Dendritic Alterations of Cerebellar Purkinje Neurons in Postnatally Lead-Exposed KittensPatrick G.W. · Anderson W.J.
Kirksville College of Osteopathic Medicine, Kirksville, Mo., USA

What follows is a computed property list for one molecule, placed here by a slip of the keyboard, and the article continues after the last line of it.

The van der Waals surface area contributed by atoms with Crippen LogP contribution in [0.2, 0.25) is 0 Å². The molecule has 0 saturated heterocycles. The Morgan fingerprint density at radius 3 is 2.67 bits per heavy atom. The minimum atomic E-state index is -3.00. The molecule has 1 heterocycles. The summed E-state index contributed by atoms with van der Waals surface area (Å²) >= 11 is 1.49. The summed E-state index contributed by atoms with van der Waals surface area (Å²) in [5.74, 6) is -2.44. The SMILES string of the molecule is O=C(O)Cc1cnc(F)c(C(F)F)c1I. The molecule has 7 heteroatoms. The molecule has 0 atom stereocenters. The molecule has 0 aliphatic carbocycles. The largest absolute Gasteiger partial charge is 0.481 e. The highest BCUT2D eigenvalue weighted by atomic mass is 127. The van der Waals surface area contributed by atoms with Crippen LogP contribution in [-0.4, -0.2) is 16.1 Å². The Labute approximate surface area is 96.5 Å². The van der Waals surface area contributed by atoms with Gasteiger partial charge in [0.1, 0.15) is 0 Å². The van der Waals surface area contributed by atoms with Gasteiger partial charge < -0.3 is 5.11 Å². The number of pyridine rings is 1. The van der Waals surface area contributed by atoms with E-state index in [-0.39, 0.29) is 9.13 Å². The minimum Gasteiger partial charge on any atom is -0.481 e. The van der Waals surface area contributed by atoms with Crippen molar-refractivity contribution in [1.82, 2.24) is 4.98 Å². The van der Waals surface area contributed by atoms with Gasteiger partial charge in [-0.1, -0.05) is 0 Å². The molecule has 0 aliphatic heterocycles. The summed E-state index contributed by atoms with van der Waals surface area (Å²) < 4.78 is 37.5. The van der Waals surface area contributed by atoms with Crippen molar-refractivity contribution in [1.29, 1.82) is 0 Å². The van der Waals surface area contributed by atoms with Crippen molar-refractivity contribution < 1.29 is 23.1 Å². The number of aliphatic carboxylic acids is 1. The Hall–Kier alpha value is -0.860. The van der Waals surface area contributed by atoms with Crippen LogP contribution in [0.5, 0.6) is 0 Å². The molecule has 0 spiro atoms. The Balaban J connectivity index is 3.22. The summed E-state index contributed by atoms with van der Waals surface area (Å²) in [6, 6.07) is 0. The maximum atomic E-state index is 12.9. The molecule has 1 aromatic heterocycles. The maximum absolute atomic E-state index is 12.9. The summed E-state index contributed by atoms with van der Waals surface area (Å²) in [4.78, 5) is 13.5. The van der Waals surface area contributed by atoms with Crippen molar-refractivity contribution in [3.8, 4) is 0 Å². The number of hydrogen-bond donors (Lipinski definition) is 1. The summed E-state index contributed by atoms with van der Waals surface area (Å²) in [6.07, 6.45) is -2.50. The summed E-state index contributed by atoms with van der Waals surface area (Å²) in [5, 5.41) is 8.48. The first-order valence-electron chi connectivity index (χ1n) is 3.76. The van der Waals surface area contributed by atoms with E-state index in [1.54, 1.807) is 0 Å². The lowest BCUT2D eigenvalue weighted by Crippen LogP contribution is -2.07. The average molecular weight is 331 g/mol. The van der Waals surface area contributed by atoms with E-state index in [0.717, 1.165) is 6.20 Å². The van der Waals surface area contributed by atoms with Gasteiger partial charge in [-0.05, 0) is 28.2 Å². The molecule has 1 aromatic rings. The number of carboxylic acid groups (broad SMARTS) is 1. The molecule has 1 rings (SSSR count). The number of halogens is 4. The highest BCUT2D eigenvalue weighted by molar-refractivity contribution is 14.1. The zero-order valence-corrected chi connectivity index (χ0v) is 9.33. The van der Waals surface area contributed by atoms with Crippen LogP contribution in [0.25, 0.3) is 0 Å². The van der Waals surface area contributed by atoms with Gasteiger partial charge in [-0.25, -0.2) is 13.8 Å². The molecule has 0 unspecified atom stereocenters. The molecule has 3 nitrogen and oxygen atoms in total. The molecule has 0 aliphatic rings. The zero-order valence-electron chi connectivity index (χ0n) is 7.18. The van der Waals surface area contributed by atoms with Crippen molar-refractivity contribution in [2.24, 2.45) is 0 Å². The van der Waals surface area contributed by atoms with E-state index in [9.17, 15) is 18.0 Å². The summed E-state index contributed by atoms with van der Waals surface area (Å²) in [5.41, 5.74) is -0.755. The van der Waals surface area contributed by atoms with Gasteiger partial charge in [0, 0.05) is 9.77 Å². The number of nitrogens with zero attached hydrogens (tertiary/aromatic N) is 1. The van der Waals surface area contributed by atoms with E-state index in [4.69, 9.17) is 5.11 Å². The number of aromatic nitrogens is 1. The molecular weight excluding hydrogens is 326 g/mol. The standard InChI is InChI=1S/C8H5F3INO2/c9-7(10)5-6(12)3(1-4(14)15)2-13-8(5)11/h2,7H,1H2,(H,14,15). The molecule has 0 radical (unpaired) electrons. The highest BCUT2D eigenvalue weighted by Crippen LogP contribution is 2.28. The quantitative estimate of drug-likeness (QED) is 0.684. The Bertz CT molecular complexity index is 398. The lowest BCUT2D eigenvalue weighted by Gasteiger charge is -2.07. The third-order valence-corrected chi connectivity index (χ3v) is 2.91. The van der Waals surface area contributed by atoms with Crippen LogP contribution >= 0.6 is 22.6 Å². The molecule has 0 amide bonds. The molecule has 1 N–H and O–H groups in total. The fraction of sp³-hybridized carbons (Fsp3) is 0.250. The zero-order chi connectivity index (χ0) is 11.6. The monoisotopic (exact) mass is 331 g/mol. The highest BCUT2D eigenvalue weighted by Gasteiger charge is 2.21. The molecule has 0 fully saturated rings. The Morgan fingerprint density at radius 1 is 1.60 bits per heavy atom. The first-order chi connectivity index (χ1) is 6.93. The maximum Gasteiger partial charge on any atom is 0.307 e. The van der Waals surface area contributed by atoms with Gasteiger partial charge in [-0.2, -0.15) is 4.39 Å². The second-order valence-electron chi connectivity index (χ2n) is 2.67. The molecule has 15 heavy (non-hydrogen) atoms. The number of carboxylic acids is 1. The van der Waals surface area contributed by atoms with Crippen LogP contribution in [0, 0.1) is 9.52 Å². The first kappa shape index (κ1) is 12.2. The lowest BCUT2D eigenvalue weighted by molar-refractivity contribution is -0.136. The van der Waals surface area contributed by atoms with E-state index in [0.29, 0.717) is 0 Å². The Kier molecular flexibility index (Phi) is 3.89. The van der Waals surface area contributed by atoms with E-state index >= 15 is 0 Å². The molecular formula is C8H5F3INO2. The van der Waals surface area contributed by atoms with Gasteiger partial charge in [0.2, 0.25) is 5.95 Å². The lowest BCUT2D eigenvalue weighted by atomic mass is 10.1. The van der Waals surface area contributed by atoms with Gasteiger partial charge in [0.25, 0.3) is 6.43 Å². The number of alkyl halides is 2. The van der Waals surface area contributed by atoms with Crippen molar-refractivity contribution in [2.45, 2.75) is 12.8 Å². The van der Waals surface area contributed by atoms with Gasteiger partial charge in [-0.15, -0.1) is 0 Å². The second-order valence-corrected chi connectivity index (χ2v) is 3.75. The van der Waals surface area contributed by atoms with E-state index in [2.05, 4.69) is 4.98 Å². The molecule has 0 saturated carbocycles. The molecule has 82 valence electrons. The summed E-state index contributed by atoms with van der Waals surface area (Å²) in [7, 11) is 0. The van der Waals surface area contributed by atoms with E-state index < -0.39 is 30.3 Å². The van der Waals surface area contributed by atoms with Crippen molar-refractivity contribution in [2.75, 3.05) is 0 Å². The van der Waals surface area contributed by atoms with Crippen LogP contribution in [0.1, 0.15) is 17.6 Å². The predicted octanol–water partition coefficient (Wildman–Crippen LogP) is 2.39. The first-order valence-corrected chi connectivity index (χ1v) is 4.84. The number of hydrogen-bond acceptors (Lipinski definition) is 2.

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Many investigations have sought to determine the effect of lead exposure on the development of the cerebellum. This study addresses the effects of postnatal lead exposure in kittens on dendritic development of Purkinje cells. Golgi-Cox filled cells were used to measure dendritic branching patterns, spine density, height, width and distance from the cerebellar surface. The results revealed a significant increase in spine density and altered patterns of dendritic branching. Complex dendritic branching was evident with a progressive shift in peak branching peripherally. Lead-exposed Purkinje cells showed early sprouting with subsequent pruning. At 5 weeks of age dendritic branches on experimental cells were increased along the entire dendritic extent. Control Purkinje cells showed initial sprouting with subsequent pruning. Normal developmental growth spurts and lead-induced effects were evident on dendritic height, width and distance from the surface. Cerebella stained with hematoxylin and eosin and cresyl violet acetate showed no evidence of vascular damage or other pathologies. These findings corroborate the evidence of hyperspiny dendritic formation representing an important mechanism of neuronal plasticity. In regard to morphological effects of lead on rodents, the hyperspiny Purkinje cell dendrites and patterns of dendritic growth in lead-treated kittens offer an alternative interpretation of neurobehavioral findings of lead-burdened children. The results are discussed with reference to other aspects of lead exposure and neural development.
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